LAKESIDE — A White Mountain landmark was lost last week.
It wasn’t a building — it was a horse.
Ginger, was the old white horse who lived in the pasture located at the site of the old Rhoton family homestead near the junction of White Mountain Boulevard and Penrod Road. She was a familiar sight to both visitors and locals even if they didn’t know her name.
The mare had been a part the Rhoton family for most of her 33 years, so when she died last week, it was like losing a family member.
Chickie and Tim Rhoton owned the mare, which they bought after the death of the patriarch and rancher in the family, W. Dow Rhoton. The Rhotons are one of the pioneer families in the area, related to the Shumway and Penrod families.
“After he died, we bought them for our kids,” explained Chickie, speaking of Ginger and another horse, Kisser, who passed on a few years ago.
The horse had been suffering from lameness for a long time, and Chickie said she hadn’t been ridden for about 15 years.
Tim would walk out to feed Ginger twice a day, and give her supplements, strolling out to check on the horses with the family dog, Precious.
“We lost our 16 year-old dog in June and now we’ve lost Ginger,” Chickie said sadly.
In her retirement, Ginger enjoyed getting carrots. Chickie bought carrots by the 5-pound bag and Ginger even had visitors who brought her carrots, too.
“She kind of had a sassy streak. She would turn her head unless you had carrots,” Chickie said.
Amber Lopez, a niece of Chickie and Tim’s, remembers riding Ginger as a kid, and confirmed the horse’s sassy personality. Ginger was one of the horses the family used during spring branding and fall round-ups of her grandfather’s cattle.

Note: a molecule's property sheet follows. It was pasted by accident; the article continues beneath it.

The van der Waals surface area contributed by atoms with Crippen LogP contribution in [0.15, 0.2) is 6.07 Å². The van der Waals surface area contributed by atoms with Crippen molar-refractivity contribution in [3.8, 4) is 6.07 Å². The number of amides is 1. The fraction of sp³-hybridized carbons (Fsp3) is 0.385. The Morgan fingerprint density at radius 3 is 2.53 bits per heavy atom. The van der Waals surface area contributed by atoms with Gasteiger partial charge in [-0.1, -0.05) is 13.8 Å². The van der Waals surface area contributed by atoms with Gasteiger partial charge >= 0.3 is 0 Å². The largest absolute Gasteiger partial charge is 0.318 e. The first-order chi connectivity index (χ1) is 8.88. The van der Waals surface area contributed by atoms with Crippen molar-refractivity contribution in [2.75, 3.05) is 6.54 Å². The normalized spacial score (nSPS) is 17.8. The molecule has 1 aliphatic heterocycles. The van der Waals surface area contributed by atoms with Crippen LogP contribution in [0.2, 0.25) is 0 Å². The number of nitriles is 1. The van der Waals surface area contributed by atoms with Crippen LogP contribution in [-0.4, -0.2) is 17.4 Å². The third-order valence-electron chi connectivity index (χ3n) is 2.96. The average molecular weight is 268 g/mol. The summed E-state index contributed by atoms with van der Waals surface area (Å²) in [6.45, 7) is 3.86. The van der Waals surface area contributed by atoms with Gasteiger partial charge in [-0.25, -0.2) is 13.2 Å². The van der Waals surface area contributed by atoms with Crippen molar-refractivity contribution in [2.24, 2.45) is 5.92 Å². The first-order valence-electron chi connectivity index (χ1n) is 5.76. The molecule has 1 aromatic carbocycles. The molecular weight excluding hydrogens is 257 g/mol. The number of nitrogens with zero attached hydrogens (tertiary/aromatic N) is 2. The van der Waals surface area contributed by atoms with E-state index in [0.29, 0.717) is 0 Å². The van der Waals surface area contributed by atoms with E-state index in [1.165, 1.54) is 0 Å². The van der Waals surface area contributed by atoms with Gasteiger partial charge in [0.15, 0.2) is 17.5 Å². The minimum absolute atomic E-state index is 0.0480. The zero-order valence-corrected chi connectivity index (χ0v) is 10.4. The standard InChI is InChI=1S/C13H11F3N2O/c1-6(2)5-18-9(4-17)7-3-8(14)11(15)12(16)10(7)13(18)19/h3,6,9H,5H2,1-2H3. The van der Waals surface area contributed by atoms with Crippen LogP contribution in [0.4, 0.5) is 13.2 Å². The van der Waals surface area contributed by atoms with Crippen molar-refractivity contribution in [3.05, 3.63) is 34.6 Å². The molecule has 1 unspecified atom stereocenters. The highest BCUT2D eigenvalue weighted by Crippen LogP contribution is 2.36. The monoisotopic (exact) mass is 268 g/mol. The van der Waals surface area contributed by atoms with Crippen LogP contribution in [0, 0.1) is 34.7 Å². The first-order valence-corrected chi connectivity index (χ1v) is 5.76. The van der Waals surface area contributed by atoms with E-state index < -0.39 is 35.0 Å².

“She’s ornery, she was always ornery. She was alright riding out from the barn, but when you turned around, oh my gosh, you better hold on!” she said.
Still, Ginger was family. Amber said her kids would always want to get their pictures taken with Ginger for events like Homecoming, which they did earlier this fall.
After the W. Dow Rhoton died, the family sold all of the cattle that belonged to him. Ginger was the last of the livestock, the last animal linked to the family’s ranching past.
Amber remembered that even after her grandfather had a stroke, not long before he died, he still came out to watch the branding. Ginger would come running when she saw his red truck approaching the pasture near Pinon, where the family still keeps an 80-acre parcel that was part of the ranch.
“He was so connected to those animals,” she said. “Losing Ginger is like losing a piece of my grampa.”
And while the old horse has special meaning for the Rhoton family, she also meant something to the people who saw her everyday as they drove by her pasture on White Mountain Boulevard. Her picturesque presence was a reminder of a simpler time.
When Ginger was put down last Friday, an outpouring of concern and comments was posted on social media.
“It’s amazing how many people feel a connection to her … everybody knew that horse. They cared,” Amber said.